New cookbook 'Big Vegan': Full of ideas, short on delivery

by Kathryn Tempas

Robin Asbell is a veteran of the Twin Cities vegetarian and vegan scene. New Vegetarian and The New Whole Grains Cookbook led her foray into cookbook writing, and she has written for a number of local and national publications. Big Vegan: More than 350 Recipes, No Meat/No Dairy All Delicious (2011,Chronicle Books) is her latest attempt to show us that eating vegan is a healthy, delicious choice.

In the introduction, Robin elaborates on her vegan philosophy, vegan nutrition, tricks for replacing the umami element of meat to make satisfying main dishes, as well as special ingredients and techniques used in vegan cooking.

A pantry staples section gives recipes for making your own seitan (a wheat gluten-based meat alternative), a veggie “butter,” “sour cream,” and stocks for soups. Recipes then follow, encompassing every meal of the day.

Name a nationality, and there are recipes in Big Vegan: Korean buckwheat noodle salad, Moroccan glazed tofu, African jollof rice, Italian tomato-basil tofu scramble, Thai fried rice. Vegan cooking need not be bland or boring with this variety of options.

Pick an ingredient, and you’ll find a variety of ways to prepare it. Got beets on hand? Look in the index and you’ll find eight ways to prepare them—in salads, entrees, and sides. Interested in trying quinoa? Ten options await you. What to do with seitan? More than a dozen ideas to get you started.

Standards like quesadillas, lasagna, mac and “cheese,” and pizza have been re-invented to replace the dairy products. Quesadillas without cheese? Well, you can’t really call them that since queso is cheese, but tortillas wrapped around roasted winter squash with a cranberry-jicama salsa sound worthy of a taste test.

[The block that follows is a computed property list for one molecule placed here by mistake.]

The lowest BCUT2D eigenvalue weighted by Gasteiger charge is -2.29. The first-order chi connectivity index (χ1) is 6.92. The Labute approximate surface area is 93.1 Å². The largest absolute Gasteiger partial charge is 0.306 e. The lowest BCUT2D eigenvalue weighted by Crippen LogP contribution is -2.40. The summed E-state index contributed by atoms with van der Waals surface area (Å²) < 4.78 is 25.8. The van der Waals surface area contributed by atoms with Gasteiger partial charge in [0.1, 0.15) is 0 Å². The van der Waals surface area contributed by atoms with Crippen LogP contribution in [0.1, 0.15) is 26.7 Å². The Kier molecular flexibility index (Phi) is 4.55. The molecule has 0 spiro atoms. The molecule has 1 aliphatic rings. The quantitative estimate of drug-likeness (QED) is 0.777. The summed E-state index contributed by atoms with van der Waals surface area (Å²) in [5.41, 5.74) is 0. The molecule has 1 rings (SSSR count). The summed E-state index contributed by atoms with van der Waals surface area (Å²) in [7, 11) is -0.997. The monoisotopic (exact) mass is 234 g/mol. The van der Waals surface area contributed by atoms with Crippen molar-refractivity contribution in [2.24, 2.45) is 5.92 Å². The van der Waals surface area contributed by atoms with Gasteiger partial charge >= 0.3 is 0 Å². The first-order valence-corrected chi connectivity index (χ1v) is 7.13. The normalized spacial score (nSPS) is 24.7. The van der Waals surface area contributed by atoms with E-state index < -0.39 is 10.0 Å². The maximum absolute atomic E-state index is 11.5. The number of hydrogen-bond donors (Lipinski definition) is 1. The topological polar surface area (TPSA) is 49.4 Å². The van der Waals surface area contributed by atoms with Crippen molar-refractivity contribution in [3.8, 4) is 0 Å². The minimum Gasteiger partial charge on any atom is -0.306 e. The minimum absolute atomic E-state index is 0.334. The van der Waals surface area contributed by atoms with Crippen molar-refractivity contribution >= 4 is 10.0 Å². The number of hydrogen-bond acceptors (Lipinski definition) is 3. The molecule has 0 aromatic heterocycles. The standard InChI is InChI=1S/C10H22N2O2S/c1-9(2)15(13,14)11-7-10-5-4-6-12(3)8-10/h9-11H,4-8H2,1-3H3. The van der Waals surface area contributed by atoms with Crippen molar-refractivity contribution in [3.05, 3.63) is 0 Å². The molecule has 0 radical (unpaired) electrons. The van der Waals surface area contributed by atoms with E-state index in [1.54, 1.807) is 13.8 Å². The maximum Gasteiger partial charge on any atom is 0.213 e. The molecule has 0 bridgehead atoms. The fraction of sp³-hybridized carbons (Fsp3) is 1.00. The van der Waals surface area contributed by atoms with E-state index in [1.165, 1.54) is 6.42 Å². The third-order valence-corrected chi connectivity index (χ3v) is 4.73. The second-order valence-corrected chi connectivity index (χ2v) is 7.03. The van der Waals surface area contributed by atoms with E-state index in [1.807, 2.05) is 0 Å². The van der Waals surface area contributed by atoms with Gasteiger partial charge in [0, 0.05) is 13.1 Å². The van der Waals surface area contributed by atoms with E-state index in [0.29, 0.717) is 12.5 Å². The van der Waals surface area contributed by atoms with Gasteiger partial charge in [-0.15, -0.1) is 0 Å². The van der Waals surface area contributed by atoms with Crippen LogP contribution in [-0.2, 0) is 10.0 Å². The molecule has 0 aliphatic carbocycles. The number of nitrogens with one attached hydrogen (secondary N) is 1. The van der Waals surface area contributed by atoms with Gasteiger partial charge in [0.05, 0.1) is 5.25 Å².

I tried ten recipes from Big Vegan, selecting from breads, sides, salads, entrees, desserts, and more. I’m vegetarian (though not vegan), but others in the family are carnivores, so this was a real test.

The Cuban Black Bean Soup with Cabbage was tasty and made a quick and easy lunch. Robin altered the classic carrot-raisin salad to Moroccan Carrot Salad, featuring dates and almonds for a pleasantly chewy salad.

For a quick dinner, the Sweet Moroccan Glazed Tofu came together in a flash. For a comforting dessert, the Butterscotch Pudding, had a nice creamy texture, but it might not pass for your milk drinking friends, as there is a definite soy milk flavor.

There were a few recipes that I think would be improved by a slight modification. The Apple Walnut Cake was chock full of apples and nuts, but could have used a little oil or perhaps earth balance® margarine to tenderize it.

The Whole Wheat Maple-cherry Scones needed a bit more baking powder to lighten their texture. The Red Lentil Masala burgers were a bit dry and tough, and the oats in the Strawberry-banana Blender did not blend in and the texture was unusual. Possibly grinding the oats to a flour before adding them to the drink would enhance the product.

The incredible variety of recipes—different nationalities, different ingredients, twists on old
favorites, and new ideas make this a good book for any vegan, vegetarian, or others interested in eating healthfully and meat free; but some recipe modifications may be necessary to improve the taste or texture.

Moroccan Carrot Salad with Dates and Almonds

(adapted from Big Vegan)

  • 2–3 large carrots
  • ½ cup dates, pitted and sliced
  • 3 tablespoons lemon juice
  • ½ teaspoon cumin
  • ½ teaspoon cinnamon
  • ½ teaspoon salt
  • 1 pinch cayenne
  • 2 tablespoons extra-virgin olive oil
  • ¼ cup slivered almonds, toasted

Coarsely grate the carrots and put them in a bowl with the dates.

In a small bowl, whisk together the lemon juice, cumin, cinnamon, salt, and cayenne. Gradually whisk in the oil.

Pour dressing over the carrots and dates and toss to mix. Serve immediately, topped with the almonds, or cover and refrigerate for up to 4 days. Serves 4.

[Kathryn Tempas loves to leaf through luscious local cookbooks and her family is happy to oblige when she is looking for taste testers.]

Next issue: The Northern Heartland Kitchen by Beth Dooley